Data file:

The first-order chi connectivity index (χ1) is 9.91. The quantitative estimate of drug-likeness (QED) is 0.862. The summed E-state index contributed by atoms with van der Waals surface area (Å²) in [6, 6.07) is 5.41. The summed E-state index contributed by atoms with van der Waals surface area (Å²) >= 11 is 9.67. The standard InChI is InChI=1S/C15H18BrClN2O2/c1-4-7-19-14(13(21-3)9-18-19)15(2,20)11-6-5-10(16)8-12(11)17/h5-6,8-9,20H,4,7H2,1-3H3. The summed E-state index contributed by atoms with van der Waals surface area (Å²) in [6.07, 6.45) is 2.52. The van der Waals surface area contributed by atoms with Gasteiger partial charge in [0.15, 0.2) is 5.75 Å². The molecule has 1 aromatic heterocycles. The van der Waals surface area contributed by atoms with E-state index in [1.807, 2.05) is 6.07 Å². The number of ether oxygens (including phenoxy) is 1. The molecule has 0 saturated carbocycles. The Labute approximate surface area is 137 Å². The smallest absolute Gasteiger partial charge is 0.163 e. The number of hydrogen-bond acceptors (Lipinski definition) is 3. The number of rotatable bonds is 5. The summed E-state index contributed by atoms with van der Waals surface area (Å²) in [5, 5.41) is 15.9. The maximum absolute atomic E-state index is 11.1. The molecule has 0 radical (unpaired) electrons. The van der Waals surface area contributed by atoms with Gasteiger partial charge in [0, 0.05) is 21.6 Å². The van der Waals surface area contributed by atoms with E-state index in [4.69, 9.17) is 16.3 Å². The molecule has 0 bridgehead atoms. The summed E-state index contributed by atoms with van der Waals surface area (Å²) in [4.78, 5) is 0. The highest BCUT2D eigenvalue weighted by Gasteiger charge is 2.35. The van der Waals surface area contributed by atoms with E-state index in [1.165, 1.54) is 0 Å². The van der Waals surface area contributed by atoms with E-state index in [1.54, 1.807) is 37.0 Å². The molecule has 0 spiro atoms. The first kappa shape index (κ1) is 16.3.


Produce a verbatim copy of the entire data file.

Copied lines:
The first-order chi connectivity index (χ1) is 9.91. The quantitative estimate of drug-likeness (QED) is 0.862. The summed E-state index contributed by atoms with van der Waals surface area (Å²) in [6, 6.07) is 5.41. The summed E-state index contributed by atoms with van der Waals surface area (Å²) >= 11 is 9.67. The standard InChI is InChI=1S/C15H18BrClN2O2/c1-4-7-19-14(13(21-3)9-18-19)15(2,20)11-6-5-10(16)8-12(11)17/h5-6,8-9,20H,4,7H2,1-3H3. The summed E-state index contributed by atoms with van der Waals surface area (Å²) in [6.07, 6.45) is 2.52. The van der Waals surface area contributed by atoms with Gasteiger partial charge in [0.15, 0.2) is 5.75 Å². The molecule has 1 aromatic heterocycles. The van der Waals surface area contributed by atoms with E-state index in [1.807, 2.05) is 6.07 Å². The number of ether oxygens (including phenoxy) is 1. The molecule has 0 saturated carbocycles. The Labute approximate surface area is 137 Å². The smallest absolute Gasteiger partial charge is 0.163 e. The number of hydrogen-bond acceptors (Lipinski definition) is 3. The number of rotatable bonds is 5. The summed E-state index contributed by atoms with van der Waals surface area (Å²) in [5, 5.41) is 15.9. The maximum absolute atomic E-state index is 11.1. The molecule has 0 radical (unpaired) electrons. The van der Waals surface area contributed by atoms with Gasteiger partial charge in [0, 0.05) is 21.6 Å². The van der Waals surface area contributed by atoms with E-state index in [4.69, 9.17) is 16.3 Å². The molecule has 0 bridgehead atoms. The summed E-state index contributed by atoms with van der Waals surface area (Å²) in [4.78, 5) is 0. The highest BCUT2D eigenvalue weighted by Gasteiger charge is 2.35. The van der Waals surface area contributed by atoms with E-state index in [1.165, 1.54) is 0 Å². The van der Waals surface area contributed by atoms with E-state index in [1.54, 1.807) is 37.0 Å². The molecule has 0 spiro atoms. The first kappa shape index (κ1) is 16.3.